Even though one can argue Black Sunday is his definitive film, once he moved to colors the films are so luxurious in tone and the colors breathe life into the sets. Just a magnificent visionary.
Nice gallery there, Mike. Bava’s work is, of course, best seen unedited, but I thought the new US credits for Blood and Black lace were kind of interesting. Bay of Blood was a definite influence on the first two Friday the 13th flicks in terms of kills, and yep, Planet of the Vampires (to me) has a few similarities to ALIEN (although I see a lot of It! The Terror from Beyond Space in that 1979 classic as well).
I love to steer people towards It! when talking Alien. It’s an eye opener for those that take me up on it. And of course I love to suggest Bava films to those who listen. Many of his 60’s outputs are a feast for the eyes.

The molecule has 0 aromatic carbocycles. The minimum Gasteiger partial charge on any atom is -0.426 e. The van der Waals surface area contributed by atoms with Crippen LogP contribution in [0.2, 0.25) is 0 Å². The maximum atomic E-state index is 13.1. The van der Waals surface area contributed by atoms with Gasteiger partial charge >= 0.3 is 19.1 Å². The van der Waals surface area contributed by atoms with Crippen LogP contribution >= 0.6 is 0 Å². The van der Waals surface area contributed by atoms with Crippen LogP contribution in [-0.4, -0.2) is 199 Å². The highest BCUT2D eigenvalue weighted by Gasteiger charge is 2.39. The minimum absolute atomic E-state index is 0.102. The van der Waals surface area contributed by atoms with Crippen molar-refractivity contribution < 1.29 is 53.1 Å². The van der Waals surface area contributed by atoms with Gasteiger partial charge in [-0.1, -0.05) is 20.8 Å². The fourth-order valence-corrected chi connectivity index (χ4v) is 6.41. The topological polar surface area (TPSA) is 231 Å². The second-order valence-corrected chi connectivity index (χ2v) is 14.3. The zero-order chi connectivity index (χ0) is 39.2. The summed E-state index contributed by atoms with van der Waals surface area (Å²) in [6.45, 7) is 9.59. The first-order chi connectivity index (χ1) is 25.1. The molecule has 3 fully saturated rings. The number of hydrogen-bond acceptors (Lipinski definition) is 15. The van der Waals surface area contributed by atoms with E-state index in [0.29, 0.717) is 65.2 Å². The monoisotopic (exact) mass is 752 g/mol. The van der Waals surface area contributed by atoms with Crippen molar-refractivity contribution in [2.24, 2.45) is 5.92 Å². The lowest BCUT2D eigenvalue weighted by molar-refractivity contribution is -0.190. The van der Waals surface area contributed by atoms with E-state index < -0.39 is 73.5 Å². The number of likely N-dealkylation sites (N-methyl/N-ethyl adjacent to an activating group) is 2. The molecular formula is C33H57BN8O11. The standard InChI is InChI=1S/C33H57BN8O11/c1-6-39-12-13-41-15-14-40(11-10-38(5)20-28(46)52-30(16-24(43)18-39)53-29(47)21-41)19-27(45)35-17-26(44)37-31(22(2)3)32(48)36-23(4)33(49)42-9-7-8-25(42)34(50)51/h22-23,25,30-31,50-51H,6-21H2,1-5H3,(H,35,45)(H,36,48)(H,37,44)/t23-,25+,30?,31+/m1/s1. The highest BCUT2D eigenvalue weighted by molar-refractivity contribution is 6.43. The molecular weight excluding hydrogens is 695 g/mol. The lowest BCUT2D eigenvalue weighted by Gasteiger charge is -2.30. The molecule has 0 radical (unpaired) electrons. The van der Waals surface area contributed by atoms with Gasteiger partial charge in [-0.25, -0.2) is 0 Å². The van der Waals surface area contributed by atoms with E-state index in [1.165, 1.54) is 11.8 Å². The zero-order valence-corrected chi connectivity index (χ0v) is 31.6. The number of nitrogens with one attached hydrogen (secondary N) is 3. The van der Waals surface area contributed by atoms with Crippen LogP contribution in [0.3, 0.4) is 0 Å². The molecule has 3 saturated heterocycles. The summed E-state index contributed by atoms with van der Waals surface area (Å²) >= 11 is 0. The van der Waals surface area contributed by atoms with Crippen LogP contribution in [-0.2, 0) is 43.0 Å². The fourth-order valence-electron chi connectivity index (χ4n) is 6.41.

I have to admit, I’ve only seen ONE Mario Bava film, and it was ‘Planet of the Vampires’, and it was only last year that I saw it! No real reason for me not to see his films, they just seem to skim under my radar. But it seems if I should watch just one, it should be…’Black Sunday’ or ‘Kill, Baby, Kill’?
And my favorite poster of the bunch has gotta be the one for ‘Planet of the Vampires’…would like to find one to frame and hang on the living room wall. And that one for ‘Danger: Diabolik’ isn’t too bad, either. Do you have a personal favorite from the ones shown above?
I would think Black Sunday is probably considered to be his biggest horror title. Funny that it’s in black and white because his color flicks are so amazing from the 60’s. I like those foreign Black Sunday posters and would love to add one to the vault.
I’d also add Blood and Black Lace to Todd’s watch list. It’s super-saturated with color and you get Cameron Mitchell hamming it up with all those pretty models at that kooky agency.